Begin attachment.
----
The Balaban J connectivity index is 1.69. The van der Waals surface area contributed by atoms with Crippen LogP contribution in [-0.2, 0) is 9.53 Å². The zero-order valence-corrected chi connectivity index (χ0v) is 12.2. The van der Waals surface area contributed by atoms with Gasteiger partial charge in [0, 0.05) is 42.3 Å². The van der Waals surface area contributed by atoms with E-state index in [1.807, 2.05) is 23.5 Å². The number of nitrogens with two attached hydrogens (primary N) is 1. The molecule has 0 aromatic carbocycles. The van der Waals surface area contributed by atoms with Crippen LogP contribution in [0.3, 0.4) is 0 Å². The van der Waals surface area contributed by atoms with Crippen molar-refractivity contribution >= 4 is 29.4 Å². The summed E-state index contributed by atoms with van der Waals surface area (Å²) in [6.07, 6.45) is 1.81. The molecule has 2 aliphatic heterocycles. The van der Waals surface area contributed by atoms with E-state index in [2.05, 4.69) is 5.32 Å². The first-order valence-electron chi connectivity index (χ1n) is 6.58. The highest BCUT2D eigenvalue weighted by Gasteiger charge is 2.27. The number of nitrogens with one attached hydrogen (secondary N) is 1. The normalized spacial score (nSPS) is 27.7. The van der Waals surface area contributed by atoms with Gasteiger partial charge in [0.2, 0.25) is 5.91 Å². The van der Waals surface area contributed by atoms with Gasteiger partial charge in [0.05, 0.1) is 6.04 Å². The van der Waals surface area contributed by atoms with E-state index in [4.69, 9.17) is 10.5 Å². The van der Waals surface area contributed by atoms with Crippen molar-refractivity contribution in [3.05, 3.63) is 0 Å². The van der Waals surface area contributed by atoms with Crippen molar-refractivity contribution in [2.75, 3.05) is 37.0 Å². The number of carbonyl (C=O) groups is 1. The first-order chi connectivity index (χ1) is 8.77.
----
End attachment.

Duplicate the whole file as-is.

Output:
The Balaban J connectivity index is 1.69. The van der Waals surface area contributed by atoms with Crippen LogP contribution in [-0.2, 0) is 9.53 Å². The zero-order valence-corrected chi connectivity index (χ0v) is 12.2. The van der Waals surface area contributed by atoms with Gasteiger partial charge in [0, 0.05) is 42.3 Å². The van der Waals surface area contributed by atoms with E-state index in [1.807, 2.05) is 23.5 Å². The number of nitrogens with two attached hydrogens (primary N) is 1. The molecule has 0 aromatic carbocycles. The van der Waals surface area contributed by atoms with Crippen LogP contribution in [0.3, 0.4) is 0 Å². The van der Waals surface area contributed by atoms with Crippen molar-refractivity contribution >= 4 is 29.4 Å². The summed E-state index contributed by atoms with van der Waals surface area (Å²) in [6.07, 6.45) is 1.81. The molecule has 2 aliphatic heterocycles. The van der Waals surface area contributed by atoms with E-state index in [2.05, 4.69) is 5.32 Å². The first-order valence-electron chi connectivity index (χ1n) is 6.58. The highest BCUT2D eigenvalue weighted by Gasteiger charge is 2.27. The number of nitrogens with one attached hydrogen (secondary N) is 1. The normalized spacial score (nSPS) is 27.7. The van der Waals surface area contributed by atoms with Gasteiger partial charge in [0.2, 0.25) is 5.91 Å². The van der Waals surface area contributed by atoms with Gasteiger partial charge in [0.05, 0.1) is 6.04 Å². The van der Waals surface area contributed by atoms with E-state index in [4.69, 9.17) is 10.5 Å². The van der Waals surface area contributed by atoms with Crippen molar-refractivity contribution in [3.05, 3.63) is 0 Å². The van der Waals surface area contributed by atoms with Crippen molar-refractivity contribution in [2.75, 3.05) is 37.0 Å². The number of carbonyl (C=O) groups is 1. The first-order chi connectivity index (χ1) is 8.77.